Berlin is home to a large German-Turkish community which is today an integral part of the city’s cultural life. A vast range of films produced within the Turkish film industry (Yeşilçam), including comedies, action films and melodramas, proved to be highly popular within this community. Screened in movie theaters and played on VHS players at home, Yeşilçam shaped migrant film culture in Germany as well as a generation of renowned German filmmakers. Despite its crucial role in the cultural and social life of the migrant community from Turkey, the phenomenon is often neglected and almost completely absent in cultural discourse. Cem Kaya dedicates his documentary to this highly productive film industry, the strong bond it shares with audiences and the creative strategies it used to bypass copyright issues. Remake, Remix, Ripoff has always been a film that inspired us and fits perfectly to the transnational approach that we take to our work at SİNEMA TRANSTOPIA

Malve Lippmann & Can Sungu of SİNEMA TRANSTOPIA

How can a new kind of cinema be collectively created within a transnational society? SİNEMA TRANSTOPIA, the cinema-experiment by bi’bak, explores cinema as a space of social discourse, exchange, and solidarity. The curated film series brings together diverse social communities and connects places both near and geographically distant; it links pasts, presents and futures and moves away from a eurocentric gaze towards transnational, (post-)migrant and postcolonial perspectives. SİNEMA TRANSTOPIA is a different kind of cinema, one simultaneously committed to local and international communities, that understands cinema as an important public sphere of sociality; it considers film history as crucial to the work of cultural memory and is committed to a diversity of film culture and film art. In Haus der Statistik at Berlin-Alexanderplatz, SİNEMA TRANSTOPIA builds a bridge between urban practice and film to create a space that opens access, stimulates discussion, educates, moves, provokes and encourages.

Book tickets

Director Eva Knopf Germany 2013

50 Min., OV with English subs

Majub’s Journey

KUNDURA CINEMA's selection:

Majub’s Journey tells a story of an African man who worked as an extra in the movie industry during the Nazi era in the 1930s. The essayistic documentary directed by Eva Knopf reconstructs his life through historical documents, archival footage and photographs. While the film encourages us to rethink German postcolonial discourse, it creates a different layer of awareness relating to memory and identity thus helping us to reinterpret the present and consider the past in a more critical way.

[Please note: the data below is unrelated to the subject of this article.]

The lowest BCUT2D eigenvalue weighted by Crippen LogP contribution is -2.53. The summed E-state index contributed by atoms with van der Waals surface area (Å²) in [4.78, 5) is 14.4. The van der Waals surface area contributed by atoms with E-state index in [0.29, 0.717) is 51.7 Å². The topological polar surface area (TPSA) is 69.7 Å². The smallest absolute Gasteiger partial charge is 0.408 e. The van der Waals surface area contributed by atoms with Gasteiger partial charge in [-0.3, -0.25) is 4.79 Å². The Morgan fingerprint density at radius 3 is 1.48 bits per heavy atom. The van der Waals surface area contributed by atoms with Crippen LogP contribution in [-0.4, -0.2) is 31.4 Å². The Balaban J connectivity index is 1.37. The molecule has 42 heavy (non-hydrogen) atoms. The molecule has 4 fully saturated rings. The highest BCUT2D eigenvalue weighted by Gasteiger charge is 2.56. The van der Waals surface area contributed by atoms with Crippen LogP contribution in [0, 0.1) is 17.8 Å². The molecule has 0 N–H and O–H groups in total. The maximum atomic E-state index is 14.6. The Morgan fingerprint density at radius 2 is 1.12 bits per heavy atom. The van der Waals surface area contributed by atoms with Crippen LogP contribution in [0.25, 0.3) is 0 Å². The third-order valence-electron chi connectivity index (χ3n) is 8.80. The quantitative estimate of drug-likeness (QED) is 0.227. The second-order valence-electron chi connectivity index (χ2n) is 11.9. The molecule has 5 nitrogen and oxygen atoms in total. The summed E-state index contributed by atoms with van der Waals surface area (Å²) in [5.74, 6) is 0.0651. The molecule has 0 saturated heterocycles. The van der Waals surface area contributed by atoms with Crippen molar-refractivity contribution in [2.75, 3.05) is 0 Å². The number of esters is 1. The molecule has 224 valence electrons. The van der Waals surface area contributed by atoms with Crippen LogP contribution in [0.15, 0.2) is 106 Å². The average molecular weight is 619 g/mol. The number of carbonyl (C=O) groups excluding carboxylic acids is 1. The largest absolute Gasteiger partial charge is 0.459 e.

Buse Yıldırım of Kundura Cinema

Kundura Cinema is located at the heart of the prominent industrial heritage site Beykoz Kundura, a place in the north of Istanbul which has been turned into a creative hub and film studio. With our initial project, Kundura Hafıza (Kundura Memory), we excavated the past to build a new cultural identity. In our programmes, we maintain a critical stance by creating and finding new stories in an explorer-like manner and reconstructing narratives from the past. Our cultural space is surrounded with film sets and façades, so when the audience comes to the cinema, they pass film crews, lighting rigs and groups of extras scattered around.

Book tickets

Director Kazuo Hara Japan/Indonesia 1987

122 Min., OV with English subs

The Emperor’s Naked Army Marches On

With an introduction and talk after the screening by Sarnt Utamachote

DOCUMENTARY CLUB’s selection:

There aren't many choices available for Thai cinephiles, as most cinemas here are multiplexes which screen lookalike blockbuster films. As a distributor and cinema, we try to create alternatives, especially for documentary films. Our ongoing focus is on the classics. Kazuo Hara’s films have always been of interest because of the way they deal with social issues. His most infamous work, The Emperor’s Naked Army Marches On, shows just how controversial and confrontational documentaries can be. The film examines the historical amnesia that continues to plague Japanese society until today. After the screening we always have a discussion and believe this film will spark conversation in the audience about the subject and Hara’s method of making documentaries.

Thanaphon Accawatanyuof Documentary Club

Documentary Club was founded in 2014. We are a community of people working in visual media bringing great documentaries from around the world to the Thai market. We strongly believe that through film, people can gain a better understanding of the world around them, which consequently inspires creative social change. Documentary Club is not just a project that aims to introduce people to documentary film, it is also a club for people to share their diverse interests in arts, culture, and society. We focus on both entertaining and inspiring documentaries, hosting talks and events to broaden participants’ perspectives. Furthermore, we organize a cinema called Doc Club & Pub. Opened in 2021, we hope it will create a space not just for films but for art and culture.